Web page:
Return Of The Gaucho

Written by: PP on 24/12/2010 06:18:17

The Danish rock scene is currently undergoing somewhat of a resurrection and/or revitalization, depending on your point of view on its state in the past. After being more or less dead for the majority of the previous decade, the last couple of years have seen new, awesome bands popping up like flowers in the spring, if I were to use a cliché-ridden expression. Think bands like Bullet Train Blast, Black City, Highway Child, etc, which is why I opted to use such an expression, because honestly, there's nothing new under the sun in what Powderhog are doing on their sophomore album "Return Of The Gaucho".

However, that need not to be a bad thing as such, because if there's one genre where "don't fix it if it isn't broken" applies as a solid rule of thumb, it'd be in guitar-laden, classic rock'n'roll. What's worked for more than three decades is bound to work today, tomorrow, next year, and in 2040 no doubt, because there's always demand for ass-kicking, hard-hitting modern hard rock bands that spill heavily over with attitude-fueled scratchy vocals during anthemic choruses. Just look at the success of bands like Nickelback, Audioslave, and Soundgarden, all from different eras of the last two decades.

And like the other Danish bands I've mentioned earlier, Powderhog, too, draw heavily from the influence of especially the latter two bands. "Return Of The Gaucho" therefore portrays the classic rock sound which is drowned in rock star attitude, larger-than-life solos and riffs, with a clear-cut focus on stadium-penetrating anthems. Sounds familiar? Perhaps you read my review the Black City debut recently, of which "Return Of The Gaucho" is essentially a carbon-copy of, except with less radio-friendly choruses and focus on riffs instead of catchy choruses. That, however, doesn't prevent their vocalist Johnny Houmark from delivering some awesome scratchy, smoked vocals in the vein of any classic hard rock vocalist you might have heard of. There's just something instantly likable about hearing prolonged vocal screams that end up in "yeaaaaahhh"'s and "woooaaaahh"'s at every opportune moment.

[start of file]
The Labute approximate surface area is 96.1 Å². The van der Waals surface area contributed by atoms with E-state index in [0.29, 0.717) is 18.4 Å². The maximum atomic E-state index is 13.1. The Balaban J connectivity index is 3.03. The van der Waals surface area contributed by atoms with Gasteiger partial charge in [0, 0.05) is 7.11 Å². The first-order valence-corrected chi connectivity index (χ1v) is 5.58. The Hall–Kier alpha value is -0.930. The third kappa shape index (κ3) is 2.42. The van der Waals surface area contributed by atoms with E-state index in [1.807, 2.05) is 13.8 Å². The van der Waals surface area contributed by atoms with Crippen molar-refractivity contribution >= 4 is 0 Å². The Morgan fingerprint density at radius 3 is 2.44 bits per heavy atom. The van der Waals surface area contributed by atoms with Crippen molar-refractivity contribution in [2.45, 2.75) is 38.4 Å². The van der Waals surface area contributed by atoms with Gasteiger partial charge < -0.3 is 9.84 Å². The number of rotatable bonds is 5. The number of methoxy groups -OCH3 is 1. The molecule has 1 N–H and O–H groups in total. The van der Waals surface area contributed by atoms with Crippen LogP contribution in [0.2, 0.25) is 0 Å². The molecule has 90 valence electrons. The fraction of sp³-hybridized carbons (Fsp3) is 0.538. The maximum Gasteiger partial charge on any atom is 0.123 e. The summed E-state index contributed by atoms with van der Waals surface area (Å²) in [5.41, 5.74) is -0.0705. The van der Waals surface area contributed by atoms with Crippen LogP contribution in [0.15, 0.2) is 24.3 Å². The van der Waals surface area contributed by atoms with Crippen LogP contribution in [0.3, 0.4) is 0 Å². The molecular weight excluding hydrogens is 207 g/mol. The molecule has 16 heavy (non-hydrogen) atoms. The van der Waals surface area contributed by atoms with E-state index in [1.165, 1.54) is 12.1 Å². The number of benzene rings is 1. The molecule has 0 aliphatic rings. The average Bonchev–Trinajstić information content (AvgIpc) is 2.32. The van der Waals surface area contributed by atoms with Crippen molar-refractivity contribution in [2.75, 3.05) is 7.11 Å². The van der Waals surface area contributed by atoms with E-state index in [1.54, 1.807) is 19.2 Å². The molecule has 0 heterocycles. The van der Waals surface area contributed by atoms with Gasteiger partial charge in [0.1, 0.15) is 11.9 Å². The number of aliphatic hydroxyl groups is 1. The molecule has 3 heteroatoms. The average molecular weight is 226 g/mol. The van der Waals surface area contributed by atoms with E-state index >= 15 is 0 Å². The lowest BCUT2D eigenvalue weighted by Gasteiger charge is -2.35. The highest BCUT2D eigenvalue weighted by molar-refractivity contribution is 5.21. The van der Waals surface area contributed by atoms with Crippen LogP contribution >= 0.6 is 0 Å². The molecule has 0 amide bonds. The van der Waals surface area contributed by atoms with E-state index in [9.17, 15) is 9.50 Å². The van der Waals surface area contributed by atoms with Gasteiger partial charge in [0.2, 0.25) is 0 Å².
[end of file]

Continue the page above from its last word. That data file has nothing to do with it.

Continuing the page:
Now, I do think that the Black City album was slightly better than Powderhog's. But not by a long shot. Songs like "Choke", "Ghosts" and others drill through your brain leaving a lasting mark, which is always required from a rock album. It needs to be harsh and full of attitude, but not to the extent of the songs lacking their hard rock, infectious charm. The balance of the two here is good - very good in places - but the songs just need to be a teeny-weeny bit more catchy before Powderhog are ready for the big leagues. Now grab yourself a beer and pop on this album, cause rowdy rock'n'roll can't be listened to without a barbecue or a beer bottle in near vicinity.


Download: Choke, Ghosts, Black Cancer
For the fans of: Audioslave, Soundgarden, Nickelback, Black City, Bullet Train Blast
Listen: Myspace

Release date 25.10.2010
Trechoma Records

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